The Honda HR-V was always an intriguing vehicle. It was a small, quirky-looking crossover that was perfect for our tight roads. It didn’t last long, though, and the Japanese automaker killed the mini SUV.
But in the renaissance of crossovers, Honda brought the HR-V back from the dead for its second generation. It was based on the funky Jazz subcompact, and it sold quite well.
Just recently, Honda Cars Philippines has launched the all-new third iteration of the HR-V. We had the chance to try the small SUV extensively during a recent media drive that took us to places like Tagaytay and Anilao. Is it any good?
When photos of the new model came out, it was met with a good mix of reactions, with some finding the new exterior styling a bit eccentric. But to us, it looks like Honda has pulled out all of the concepts from its bag of design cues.
The Philippine-market lower-end variant has a simple grille with black horizontal slats in it, unlike those body-colored ones in other markets. This is flanked by a pair of small but sharp-looking LED headlamp clusters. The front bumper has simple curves and creases for that clean look.
While the front appears edgy, the sides evoke a minimalist look, with a character line that runs from the hood to the taillamp cluster. It gives off a sleek fastback look, but rides quite high and has black plastic cladding all around. Sitting under those is the same 17-inch wheel design shared across the two model grades. It’s a two-tone finish for the S, while the V’s wheels are painted dark gray.
At the back, a taillamp cluster stretches from one end to the other, connected by a lightbar broken by the Honda emblem in the middle. The only way you’d tell the variants apart from the back is with the number of tailpipes seen under the bumper.
Onlookers will definitely take a second look once they see the car on the road. To be honest, photos don’t do justice to how good the car looks in the metal.
Inside, the new HR-V is a nice place to be in. Though there’s liberal use of hard plastics, you’ll find soft-touch materials here and there, which feel good to the touch. Sitting front and center is an eight-inch infotainment system that is both Android Auto- and Apple CarPlay-capable.
HVAC controls are laid out similarly to the Civic. The knobs have a good tactile feel, clicking every time you tinker with them. There’s generous leg, elbow, and shoulder room. Although really tall people might have to deal with their hair brushing against the headliner.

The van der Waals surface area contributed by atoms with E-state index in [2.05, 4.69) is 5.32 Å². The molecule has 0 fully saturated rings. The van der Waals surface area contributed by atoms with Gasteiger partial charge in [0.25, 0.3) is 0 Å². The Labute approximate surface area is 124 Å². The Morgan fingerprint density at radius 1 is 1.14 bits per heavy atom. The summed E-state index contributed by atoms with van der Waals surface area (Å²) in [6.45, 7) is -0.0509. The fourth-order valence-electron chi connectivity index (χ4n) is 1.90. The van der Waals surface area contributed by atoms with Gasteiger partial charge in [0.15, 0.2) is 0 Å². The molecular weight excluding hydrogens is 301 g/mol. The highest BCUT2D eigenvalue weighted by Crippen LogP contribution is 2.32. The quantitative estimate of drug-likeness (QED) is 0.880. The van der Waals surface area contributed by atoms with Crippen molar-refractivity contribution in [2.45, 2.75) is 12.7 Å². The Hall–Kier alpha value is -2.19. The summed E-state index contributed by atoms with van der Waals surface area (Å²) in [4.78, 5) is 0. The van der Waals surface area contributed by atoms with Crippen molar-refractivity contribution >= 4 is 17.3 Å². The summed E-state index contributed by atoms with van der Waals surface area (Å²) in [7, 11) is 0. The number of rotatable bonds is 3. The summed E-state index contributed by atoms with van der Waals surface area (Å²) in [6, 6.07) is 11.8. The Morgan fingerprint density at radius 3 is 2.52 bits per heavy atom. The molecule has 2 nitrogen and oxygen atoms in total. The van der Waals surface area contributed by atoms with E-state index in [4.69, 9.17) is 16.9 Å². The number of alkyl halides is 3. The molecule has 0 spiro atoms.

The seats are upholstered in fabric (for the S) or leather (for the V), and they offer great support. The trunk is deceivingly roomy, despite looking quite small.
There are two 1.5-liter engines available for the HR-V. The S has a normally aspirated four-banger good for 119hp and 145 Nm. Meanwhile, the V gets a turbocharger that bumps up the horsepower figure to 174hp and almost doubles the torque to 240Nm. Both are paired with a CVT.
The entry-level variant is plenty good for urban situations, while the top variant shines during uphill climbs and highway driving. During the drive event, fuel consumption varied from 10km/L in the city and 18km/L on the highway. It’d be interesting to know how good they can be once the fresh engines have been properly broken in.
Ride quality has improved by a mile. Specifically, the suspension is more compliant and able to absorb most road imperfections. But it still handles pretty well, making you grin when tossed around corners. NVH levels are relatively good, and the CVT ensures smooth drives all the time.
But the biggest enhancement on the new HR-V is the addition of the latest Honda Sensing suite of driver aids. This is on top of the usual active and passive safety systems. And it’s available with both model grades. Best of all, prices are at P1,250,000 for the S, and P1,598,000 for the V.
The new HR-V has good looks, great handling, lots of oomph, and competitive pricing. We feel it will be one of the top choices among buyers of subcompact crossovers. Looks like Honda has a winner here.